1. “I just think they like to win. I just think they like to compete and go out there and prove that they can be talked about as one of the best teams in the league. We still got a long way to go. We’re not handing out any medals tonight.” — Zimmer putting the team’s 4-0 start into perspective.

2. “Is that what they’re saying out there? Well, that’s usually what’s going on in my mind, too. So don’t worry about it.” — Bradford when a reporter told him 66,000 fans are yelling ‘Go down!’ every time he scrambles.

3. “I don’t think anybody should be pouting. When your number is called, just go make a play.” — Patterson, the receiver/kickoff returner/running back/gunner on not sulking when he was chained to the bench last year.

4. “I just have to understand if I sneeze the wrong way, it’ll be a flag, it’ll be a fine. If I tie my shoe the wrong way, it might be a fine or a flag. It is what it is.” — Giants wide receiver Odell Beckham Jr., via the Associate Press, on getting flagged for unsportsmanlike conduct after jawing with Rhodes because Rhodes bumped him out of bounds.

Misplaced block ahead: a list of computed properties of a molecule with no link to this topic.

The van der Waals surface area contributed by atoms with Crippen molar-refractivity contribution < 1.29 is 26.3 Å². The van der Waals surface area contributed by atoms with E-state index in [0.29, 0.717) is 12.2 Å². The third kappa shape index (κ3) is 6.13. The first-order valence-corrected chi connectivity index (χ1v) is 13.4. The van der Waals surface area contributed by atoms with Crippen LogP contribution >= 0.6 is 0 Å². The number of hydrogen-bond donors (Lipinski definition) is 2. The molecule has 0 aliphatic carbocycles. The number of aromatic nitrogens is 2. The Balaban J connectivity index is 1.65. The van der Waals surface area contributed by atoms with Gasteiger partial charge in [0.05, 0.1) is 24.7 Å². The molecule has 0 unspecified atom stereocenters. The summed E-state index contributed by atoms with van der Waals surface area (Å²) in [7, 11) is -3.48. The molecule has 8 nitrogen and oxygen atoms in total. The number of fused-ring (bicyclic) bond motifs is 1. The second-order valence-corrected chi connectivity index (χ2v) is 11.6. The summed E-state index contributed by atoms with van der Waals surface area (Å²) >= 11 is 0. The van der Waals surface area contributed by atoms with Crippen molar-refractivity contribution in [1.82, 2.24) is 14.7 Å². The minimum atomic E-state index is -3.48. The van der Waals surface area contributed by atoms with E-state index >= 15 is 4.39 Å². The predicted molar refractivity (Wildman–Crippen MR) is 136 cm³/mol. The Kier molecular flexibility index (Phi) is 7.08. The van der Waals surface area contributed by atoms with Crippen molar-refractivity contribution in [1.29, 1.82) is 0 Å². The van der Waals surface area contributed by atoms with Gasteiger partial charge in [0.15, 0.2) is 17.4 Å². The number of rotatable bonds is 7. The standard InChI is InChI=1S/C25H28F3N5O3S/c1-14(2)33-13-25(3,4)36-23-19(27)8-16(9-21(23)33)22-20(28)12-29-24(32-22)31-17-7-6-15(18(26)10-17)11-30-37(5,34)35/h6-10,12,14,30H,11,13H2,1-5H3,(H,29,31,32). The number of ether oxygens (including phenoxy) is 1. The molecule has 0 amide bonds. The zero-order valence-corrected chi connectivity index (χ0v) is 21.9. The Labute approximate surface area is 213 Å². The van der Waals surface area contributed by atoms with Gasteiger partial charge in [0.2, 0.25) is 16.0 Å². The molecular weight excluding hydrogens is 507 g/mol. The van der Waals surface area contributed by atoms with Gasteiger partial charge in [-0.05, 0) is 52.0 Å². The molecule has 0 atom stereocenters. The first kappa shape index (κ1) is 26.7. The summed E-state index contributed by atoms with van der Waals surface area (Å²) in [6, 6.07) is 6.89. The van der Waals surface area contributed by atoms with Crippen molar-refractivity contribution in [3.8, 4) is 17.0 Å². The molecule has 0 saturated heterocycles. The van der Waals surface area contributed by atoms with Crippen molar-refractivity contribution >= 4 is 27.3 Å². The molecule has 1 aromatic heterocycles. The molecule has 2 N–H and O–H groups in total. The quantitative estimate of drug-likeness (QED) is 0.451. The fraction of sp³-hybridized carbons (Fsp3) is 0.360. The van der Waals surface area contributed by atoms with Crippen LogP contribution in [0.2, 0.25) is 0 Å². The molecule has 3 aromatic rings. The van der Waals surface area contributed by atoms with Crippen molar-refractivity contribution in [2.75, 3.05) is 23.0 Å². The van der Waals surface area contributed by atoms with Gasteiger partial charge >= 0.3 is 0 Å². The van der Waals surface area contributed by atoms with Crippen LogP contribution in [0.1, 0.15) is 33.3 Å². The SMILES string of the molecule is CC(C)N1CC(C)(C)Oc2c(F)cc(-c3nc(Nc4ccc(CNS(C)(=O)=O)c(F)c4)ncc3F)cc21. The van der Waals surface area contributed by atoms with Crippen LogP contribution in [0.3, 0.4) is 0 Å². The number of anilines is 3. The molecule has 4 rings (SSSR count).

1. Sirles might be one of the best five offensive linemen on the Vikings right now. For the second straight week, Sirles, who has played every single position on the line in his three years in the NFL, came off the bench to replace an injured lineman. Against the Panthers, he took over for Boone at left guard in the second quarter and held up well, particularly in pass protection. In the win over the Giants, he subbed in for Smith at right tackle midway through their first-quarter touchdown drive and looked good the rest of the way. That group overall played the best it has all season, keeping Bradford clean and paving the way for the team’s first 100-yard rushing performance of 2016. That obviously was not solely because of Sirles, but he has shown the past two weeks that he deserves consideration for a starting role with others, particularly the man he replaced last night, struggling.